African-American Studies

All African-American Studies Articles (by date)

Page 1/2 | Showing results 1 - 16 of 24
2016, Vol. 8 No. 09
Solomon Northup’s Twelve Years a Slave (1853) provides a comprehensive first-hand account of slavery that both corroborates and challenges Eugene Genovese’s argument in his later analysis of the institution of slavery in The World the... Read Article »
2016, Vol. 8 No. 09
Afro-Pessimism forwards a crucially important foundation with which anyone concerned with forming Black resistance strategy should navigate. It accurately understands that Black life exists outside of the traditional humanist metric, and Blackness... Read Article »
2016, Vol. 8 No. 05
This paper examines two influential slave uprisings and the treatment these received by both the abolitionist movement and the press. The first section explores the country’s reaction to John Brown’s raid on Harper’s Ferry, as... Read Article »
2015, Vol. 6 No. 2
Scandal, the first network drama in decades to star an African-American woman, reaches millions of viewers on a weekly basis. This study examined if main character Olivia Pope is a reflection of popular AfricanAmerican female stereotypes in television... Read Article »
2015, Vol. 7 No. 10
People love a good story. A good story can be intriguingly informative, a good story can well up deep emotions and a good story can carry culture, history and tradition. It was through storytelling that many ancient cultures preserved and passed... Read Article »
2015, Vol. 7 No. 09
In Media Representations and the Global Imagination, Orgad (2012) addresses the division between content and interpretative analyses of media representations in critical theory research (36). This paper attempts a marriage of structural and cultural... Read Article »
2015, Vol. 7 No. 02
During World War II, the black press and several prominent black leaders called for a “Double V” victory against fascism abroad and against Jim Crow at home. With such a slogan, many historians regarded this campaign as the groundwork... Read Article »
2015, Vol. 7 No. 02
The presidential campaign of Barack Obama was met with enthusiasm and controversy. If you were alive and cognizant at the time, you understood the importance and historic value of the 2008 election no matter your position. Barack Obama, the Hawaii... Read Article »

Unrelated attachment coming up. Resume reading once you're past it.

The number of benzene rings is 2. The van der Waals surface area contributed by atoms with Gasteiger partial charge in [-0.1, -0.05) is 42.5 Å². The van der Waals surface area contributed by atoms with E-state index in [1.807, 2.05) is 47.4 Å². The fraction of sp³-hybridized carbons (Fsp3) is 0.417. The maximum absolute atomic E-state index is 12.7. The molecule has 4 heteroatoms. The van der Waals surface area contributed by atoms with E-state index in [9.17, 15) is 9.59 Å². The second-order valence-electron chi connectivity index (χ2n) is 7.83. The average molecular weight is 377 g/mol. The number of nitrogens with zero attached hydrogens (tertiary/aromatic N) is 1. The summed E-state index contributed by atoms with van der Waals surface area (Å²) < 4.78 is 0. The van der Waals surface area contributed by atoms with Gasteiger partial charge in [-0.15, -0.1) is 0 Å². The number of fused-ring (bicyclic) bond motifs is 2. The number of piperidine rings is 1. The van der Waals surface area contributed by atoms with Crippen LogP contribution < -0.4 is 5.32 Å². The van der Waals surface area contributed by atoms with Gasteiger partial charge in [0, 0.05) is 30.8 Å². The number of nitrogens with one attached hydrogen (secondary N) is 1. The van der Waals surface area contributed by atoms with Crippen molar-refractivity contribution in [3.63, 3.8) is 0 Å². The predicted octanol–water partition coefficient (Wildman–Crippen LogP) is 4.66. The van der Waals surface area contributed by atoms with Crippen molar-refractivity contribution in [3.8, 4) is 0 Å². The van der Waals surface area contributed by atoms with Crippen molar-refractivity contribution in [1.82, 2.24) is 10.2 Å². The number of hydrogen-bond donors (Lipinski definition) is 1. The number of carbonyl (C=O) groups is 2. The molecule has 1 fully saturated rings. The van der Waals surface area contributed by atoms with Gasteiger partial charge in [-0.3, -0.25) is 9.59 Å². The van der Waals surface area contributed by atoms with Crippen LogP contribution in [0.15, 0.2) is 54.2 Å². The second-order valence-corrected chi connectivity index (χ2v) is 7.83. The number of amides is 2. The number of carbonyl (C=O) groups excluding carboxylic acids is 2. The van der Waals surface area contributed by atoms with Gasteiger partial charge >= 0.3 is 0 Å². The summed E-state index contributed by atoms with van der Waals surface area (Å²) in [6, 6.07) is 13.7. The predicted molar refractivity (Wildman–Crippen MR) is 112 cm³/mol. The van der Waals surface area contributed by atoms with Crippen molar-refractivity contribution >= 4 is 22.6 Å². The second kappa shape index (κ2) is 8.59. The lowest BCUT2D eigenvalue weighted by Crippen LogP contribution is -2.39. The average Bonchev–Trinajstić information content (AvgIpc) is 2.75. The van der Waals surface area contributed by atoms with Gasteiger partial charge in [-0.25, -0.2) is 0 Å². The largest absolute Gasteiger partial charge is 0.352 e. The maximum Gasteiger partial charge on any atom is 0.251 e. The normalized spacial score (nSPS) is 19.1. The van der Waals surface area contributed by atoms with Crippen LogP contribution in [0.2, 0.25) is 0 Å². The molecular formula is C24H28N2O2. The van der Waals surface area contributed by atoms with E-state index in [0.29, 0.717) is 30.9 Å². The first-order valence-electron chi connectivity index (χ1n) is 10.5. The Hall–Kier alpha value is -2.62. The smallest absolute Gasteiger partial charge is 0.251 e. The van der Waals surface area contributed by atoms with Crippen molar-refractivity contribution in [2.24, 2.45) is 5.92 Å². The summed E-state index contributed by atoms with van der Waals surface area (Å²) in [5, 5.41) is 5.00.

2014, Vol. 6 No. 06
As an African American author, Toni Morrison is acutely aware of the pain that is intertwined with the history of her history. She articulates the debilitating physical and psychological strain that slavery, prejudices, and discrimination placed... Read Article »
2014, Vol. 6 No. 04
Just eight months after Gandhi's assassination, Rustin arrived in India to give a series of lectures to pacifist organizations. Between 1947 and 1952, Rustin made several important trips to Africa and India where he met and exchanged ideas with... Read Article »
2013, Vol. 5 No. 02
From elite universities’ admissions publications and demographic data, an otherwise uninformed observer might conclude that race is now a problem of the past.[1] And because these institutions are considered to be ‘gatekeepers’... Read Article »
2012, Vol. 4 No. 08
An exhibition entitled “The Quilts of Gee’s Bend” opened at the Whitney Museum of American Art in New York in November, 2002 (McGee), bringing worldwide attention to a secluded hamlet in a curve of the Alabama River. Unbeknownst... Read Article »
2012, Vol. 4 No. 05
Zora Neale Hurston is the author of the acclaimed short story Sweat. The story was published in 1926, an incredible accomplishment considering the obstacles faced by black female authors at the time. Viewing the piece through the lens of feminist... Read Article »
2011, Vol. 3 No. 10
Domestic fiction reigned in women’s literature during the nineteenth-century. These narratives defined ”True Womanhood,” where the female exemplified four pillars: piety, purity, domesticity, and submissiveness. They are meant... Read Article »
2011, Vol. 3 No. 10
History selectively chooses which events in our past gain notoriety in the present. This selectivity has some basis in the events’ significance, but it is also related to our natural curiosity about the past. Unfortunately, for many, the Tuskegee... Read Article »

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